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Wednesday, August 21, 2013

Searching for the Most Hopeful Teacher in America

Shane J. Lopez, Gallup Senior Scientist

Hopeful students are more likely to go to school, engage in learning, and make good grades. And we now know where some of these high-hope students hang out. Gallup has identified 192 U.S. schools with a high-hope student body, based on Gallup Student Poll results from more than 1,700 schools.

All of these schools participated in the 2012 Gallup Student Poll measuring student hope, engagement, and wellbeing. Schools where students’ average hope score was 4.53 or higher out of a possible 5 are being honored as a Gallup High-Hope School.

Gallup and Atria Books, a division of Simon & Schuster, Inc., reached out to the principals of the 192 high-hope schools to find the most hopeful teacher in America. Principals at each of the Gallup High-Hope Schools were asked to nominate the one full-time, effective classroom teacher who was best at creating a contagion of hope in the school. Many principals told us that their nominee was easy to identify, as they were experts at getting students excited about the future and teaching them the ways to make their big goals a reality. One principal said it took a “split second” to pick the most hopeful teacher in the school.

Each nominee then submitted a personal story about how they spread hope to students. Based on their personal statement and on their principal’s nominating letter attesting to teacher quality and the educator’s knack for motivating students, we identified four finalists for the Most Hopeful Teacher Award:

  • Danny Chang, Robert Frost Middle School, Montgomery County Public Schools
  • Melissa Frans, Peter Kiewit Middle School, Millard Public Schools
  • Sapna Iyer, SIATech High School at San Diego Job Corps Center
  • Mary Hawkins-Jones, Westover Elementary School, Montgomery County Public Schools
Each of the four finalists were interviewed to discover how they made students more hopeful. Each of the finalists talked about sharing their own hope with students. Three strategies emerged that these hopeful teachers shared in common:
  1. Caring about students and investing in their big future goals.
  2. Aiming teaching at their students’ goals for the future to increase relevance of instruction.
  3. Helping students overcome obstacles and teaching them how to solve problems on their own.
Chang’s principal, Joey Jones, said, “He teaches with his heart as well as his head.” Jones added, “[Chang] communicates high expectations, he provides frequent and explicit feedback, and plans for a variety of activities that generate multiple paths to learning.” Chang’s approach to inspiring students is shared by many other high-hope teachers. Chang elaborated, “Hope is contagious and it begins in oneself. I have hope in my students and when they see that in me, I believe they begin to have hope in themselves.”

At Kiewit Middle School, Frans tries to connect with every single student every day. To motivate students toward a future that matters to them, she tries to “find something each of them do well.” By getting students to do more of what they do best, they have more hope for their futures.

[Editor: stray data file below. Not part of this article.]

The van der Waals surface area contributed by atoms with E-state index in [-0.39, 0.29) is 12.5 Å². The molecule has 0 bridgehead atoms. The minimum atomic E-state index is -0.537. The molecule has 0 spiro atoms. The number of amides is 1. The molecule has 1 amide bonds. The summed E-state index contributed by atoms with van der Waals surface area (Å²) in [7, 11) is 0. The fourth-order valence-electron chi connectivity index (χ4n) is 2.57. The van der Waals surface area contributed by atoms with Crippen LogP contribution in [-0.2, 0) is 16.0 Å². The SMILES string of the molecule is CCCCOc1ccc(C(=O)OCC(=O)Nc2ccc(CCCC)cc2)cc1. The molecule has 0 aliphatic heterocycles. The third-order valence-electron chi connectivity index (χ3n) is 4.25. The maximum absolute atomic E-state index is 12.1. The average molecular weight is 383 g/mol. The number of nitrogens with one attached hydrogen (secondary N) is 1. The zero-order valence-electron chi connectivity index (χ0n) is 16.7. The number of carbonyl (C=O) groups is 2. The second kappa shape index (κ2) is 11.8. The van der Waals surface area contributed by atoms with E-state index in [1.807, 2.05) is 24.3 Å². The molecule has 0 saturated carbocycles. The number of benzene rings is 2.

Iyer sees herself as a teacher, coach, and parent of her students at a school that specializes in educating those who did not find success at other institutions. She works hard to increase the relevance of what she teaches in her English classes. “I target more things to students’ educational and career goals,” she said. “English is a tool that can help us teach anything.” With that strategy, she helps students develop expository writing and oral communication skills that can be used in the classroom, on job interviews, and in the workplace.

At Westover Elementary, Hawkins-Jones helps all of her 5th-grade students set goals with her and Patricia Kelly, the school’s principal. She encourages them to chase a goal they are excited about, list strategies, and consider obstacles in their way. Hawkins-Jones marvels at students who are so committed to their goals that they are willing to give up recess to work on them.

These four teachers are masters of content and pedagogy, but they also possess the talent to make learning relevant to students and their futures. Each finalist is effective by any and all measures. But, only one earned the title of Most Hopeful Teacher in America. That is Mary Hawkins-Jones, a Montgomery County, Maryland 5th grade teacher.



Hawkins-Jones combines teacher talent, caring, and homespun wisdom to connect students to a promising future. She shares the story of a student she described as a turtle in her shell because “she was always hiding.” The student told Hawkins-Jones that her career goal was to become a housekeeper. Hawkins-Jones told the student that she could be of service to people in other ways, telling her, “Oh no, you can dream higher than this.” Inspired, the student went on to be a teacher.

Earlier this year, the former student contacted Hawkins-Jones to say thank you for encouraging her to consider other goals. “She told me she was nominated for teacher of the year in her district. And she won.” Hawkins-Jones said, “You can have a big impact on students by giving them a little hope.”


Shane J. Lopez, Ph.D., a Gallup Senior Scientist, is the world’s leading authority on the psychology of hope and author of Making Hope Happen, published by Atria Books in March.

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